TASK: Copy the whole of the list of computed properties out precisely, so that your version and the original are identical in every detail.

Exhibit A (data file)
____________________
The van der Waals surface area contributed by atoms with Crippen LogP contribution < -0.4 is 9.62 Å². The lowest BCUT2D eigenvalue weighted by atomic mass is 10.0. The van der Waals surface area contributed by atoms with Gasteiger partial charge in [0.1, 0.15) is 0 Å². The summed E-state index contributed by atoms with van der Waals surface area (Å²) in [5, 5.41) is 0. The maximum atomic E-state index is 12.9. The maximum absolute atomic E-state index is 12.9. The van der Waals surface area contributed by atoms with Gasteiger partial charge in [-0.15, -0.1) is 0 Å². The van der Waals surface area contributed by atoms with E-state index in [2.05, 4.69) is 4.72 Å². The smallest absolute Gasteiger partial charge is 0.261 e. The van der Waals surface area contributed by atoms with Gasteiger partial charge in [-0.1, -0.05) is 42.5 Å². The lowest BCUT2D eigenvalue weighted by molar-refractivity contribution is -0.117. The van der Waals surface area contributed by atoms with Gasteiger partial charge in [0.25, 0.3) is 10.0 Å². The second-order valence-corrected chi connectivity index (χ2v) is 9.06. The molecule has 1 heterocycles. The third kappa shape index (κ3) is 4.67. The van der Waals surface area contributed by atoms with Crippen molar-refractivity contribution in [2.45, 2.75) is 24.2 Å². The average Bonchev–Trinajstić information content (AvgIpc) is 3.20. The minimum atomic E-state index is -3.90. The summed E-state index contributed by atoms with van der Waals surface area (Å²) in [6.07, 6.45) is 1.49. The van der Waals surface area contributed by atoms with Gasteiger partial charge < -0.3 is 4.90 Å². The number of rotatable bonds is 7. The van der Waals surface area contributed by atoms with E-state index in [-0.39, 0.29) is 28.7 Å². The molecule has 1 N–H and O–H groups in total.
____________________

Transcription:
The van der Waals surface area contributed by atoms with Crippen LogP contribution < -0.4 is 9.62 Å². The lowest BCUT2D eigenvalue weighted by atomic mass is 10.0. The van der Waals surface area contributed by atoms with Gasteiger partial charge in [0.1, 0.15) is 0 Å². The summed E-state index contributed by atoms with van der Waals surface area (Å²) in [5, 5.41) is 0. The maximum atomic E-state index is 12.9. The maximum absolute atomic E-state index is 12.9. The van der Waals surface area contributed by atoms with Gasteiger partial charge in [-0.15, -0.1) is 0 Å². The van der Waals surface area contributed by atoms with E-state index in [2.05, 4.69) is 4.72 Å². The smallest absolute Gasteiger partial charge is 0.261 e. The van der Waals surface area contributed by atoms with Gasteiger partial charge in [-0.1, -0.05) is 42.5 Å². The lowest BCUT2D eigenvalue weighted by molar-refractivity contribution is -0.117. The van der Waals surface area contributed by atoms with Gasteiger partial charge in [0.25, 0.3) is 10.0 Å². The second-order valence-corrected chi connectivity index (χ2v) is 9.06. The molecule has 1 heterocycles. The third kappa shape index (κ3) is 4.67. The van der Waals surface area contributed by atoms with Crippen molar-refractivity contribution in [2.45, 2.75) is 24.2 Å². The average Bonchev–Trinajstić information content (AvgIpc) is 3.20. The minimum atomic E-state index is -3.90. The summed E-state index contributed by atoms with van der Waals surface area (Å²) in [6.07, 6.45) is 1.49. The van der Waals surface area contributed by atoms with Gasteiger partial charge < -0.3 is 4.90 Å². The number of rotatable bonds is 7. The van der Waals surface area contributed by atoms with E-state index in [-0.39, 0.29) is 28.7 Å². The molecule has 1 N–H and O–H groups in total.